Other trends are more promising. The loosening of COVID restrictions is drawing consumers back to bars, and “on-premise is where brands are born,” Mandelbaum said. “If we want to be successful off-premise, it’s critical that we succeed on-premise.”
Hartwall’s press materials cite data projecting the ready-to-drink cocktail market would grow volumes by 72% in the U.S. between 2019 and 2024.
Consumers have also become more receptive to canned cocktails, Mandelbaum argued, citing convenience, consistency and flavors that are bolder and less sugary than their seltzer-based cousins.
“People in general love bartender-quality drinks, but they don’t want to be bartenders themselves,” he said. “Doing that is messy, it involves a lot of ingredients, and sometimes the outcome is not what you desire. Today, I feel RTD goes beyond convenience. It's about flavor and taste. It’s about high quality, less sugary, natural ingredients to deliver a more elevated experience.”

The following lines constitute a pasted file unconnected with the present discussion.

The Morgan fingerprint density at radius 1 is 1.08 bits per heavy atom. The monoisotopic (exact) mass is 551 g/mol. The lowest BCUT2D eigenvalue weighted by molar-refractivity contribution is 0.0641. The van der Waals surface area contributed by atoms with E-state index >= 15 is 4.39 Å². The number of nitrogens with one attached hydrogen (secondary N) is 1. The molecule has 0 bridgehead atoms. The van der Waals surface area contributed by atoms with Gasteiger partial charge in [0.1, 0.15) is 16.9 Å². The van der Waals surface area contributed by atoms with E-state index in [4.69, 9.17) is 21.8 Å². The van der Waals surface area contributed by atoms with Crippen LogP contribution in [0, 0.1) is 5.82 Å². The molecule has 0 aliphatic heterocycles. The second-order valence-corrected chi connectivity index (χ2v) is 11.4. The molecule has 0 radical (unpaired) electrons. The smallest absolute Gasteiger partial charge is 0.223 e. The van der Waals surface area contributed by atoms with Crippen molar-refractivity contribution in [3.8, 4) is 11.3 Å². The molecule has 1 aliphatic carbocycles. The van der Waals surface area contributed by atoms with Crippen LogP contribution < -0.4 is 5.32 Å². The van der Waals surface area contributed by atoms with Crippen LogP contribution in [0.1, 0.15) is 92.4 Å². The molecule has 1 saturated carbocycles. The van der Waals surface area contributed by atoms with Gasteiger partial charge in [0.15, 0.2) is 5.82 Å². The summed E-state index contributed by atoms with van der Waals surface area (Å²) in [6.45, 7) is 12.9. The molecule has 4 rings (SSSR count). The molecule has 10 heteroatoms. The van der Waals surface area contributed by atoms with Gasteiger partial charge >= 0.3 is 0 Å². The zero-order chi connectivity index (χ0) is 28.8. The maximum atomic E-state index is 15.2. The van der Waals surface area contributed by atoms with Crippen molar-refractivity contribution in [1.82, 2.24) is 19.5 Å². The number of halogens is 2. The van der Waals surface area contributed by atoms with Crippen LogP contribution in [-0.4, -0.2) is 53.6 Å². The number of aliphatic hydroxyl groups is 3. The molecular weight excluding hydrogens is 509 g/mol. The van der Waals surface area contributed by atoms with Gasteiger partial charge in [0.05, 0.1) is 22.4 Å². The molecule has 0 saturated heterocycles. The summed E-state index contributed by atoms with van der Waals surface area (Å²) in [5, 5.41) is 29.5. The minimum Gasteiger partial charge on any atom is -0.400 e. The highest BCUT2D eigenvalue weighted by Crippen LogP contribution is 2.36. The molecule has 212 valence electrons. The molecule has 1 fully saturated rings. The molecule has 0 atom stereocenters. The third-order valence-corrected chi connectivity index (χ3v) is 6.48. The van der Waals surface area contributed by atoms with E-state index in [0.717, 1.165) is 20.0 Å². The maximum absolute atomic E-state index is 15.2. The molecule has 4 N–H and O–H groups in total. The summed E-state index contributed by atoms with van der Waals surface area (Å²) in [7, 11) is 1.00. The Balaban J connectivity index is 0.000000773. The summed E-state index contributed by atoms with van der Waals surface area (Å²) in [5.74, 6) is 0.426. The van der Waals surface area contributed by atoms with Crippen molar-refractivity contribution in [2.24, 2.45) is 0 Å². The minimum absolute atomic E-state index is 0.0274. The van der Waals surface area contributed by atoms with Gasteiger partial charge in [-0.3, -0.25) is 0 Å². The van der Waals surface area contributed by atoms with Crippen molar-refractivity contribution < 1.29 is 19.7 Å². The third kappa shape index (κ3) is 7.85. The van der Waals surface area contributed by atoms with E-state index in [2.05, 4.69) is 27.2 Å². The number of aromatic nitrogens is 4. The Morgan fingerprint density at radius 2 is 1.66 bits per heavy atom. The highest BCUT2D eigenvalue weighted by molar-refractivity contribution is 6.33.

The Long Drink also has eyes on cultural relevancy and counts celebrity investors including the actor Miles Teller, the DJ Kygo, and pro golfer Rickie Fowler.
Will Finnish Long Drink make an effort to distinguish itself from others in the space?
“I don’t think we need to,” Mandelbaum said. “We have a broader perspective, which is to become part of culture and be something that people can all enjoy. If you go back to the premise of why the Long Drink was created, it was so that everyone and anyone could enjoy the drink. That’s what we're going for.”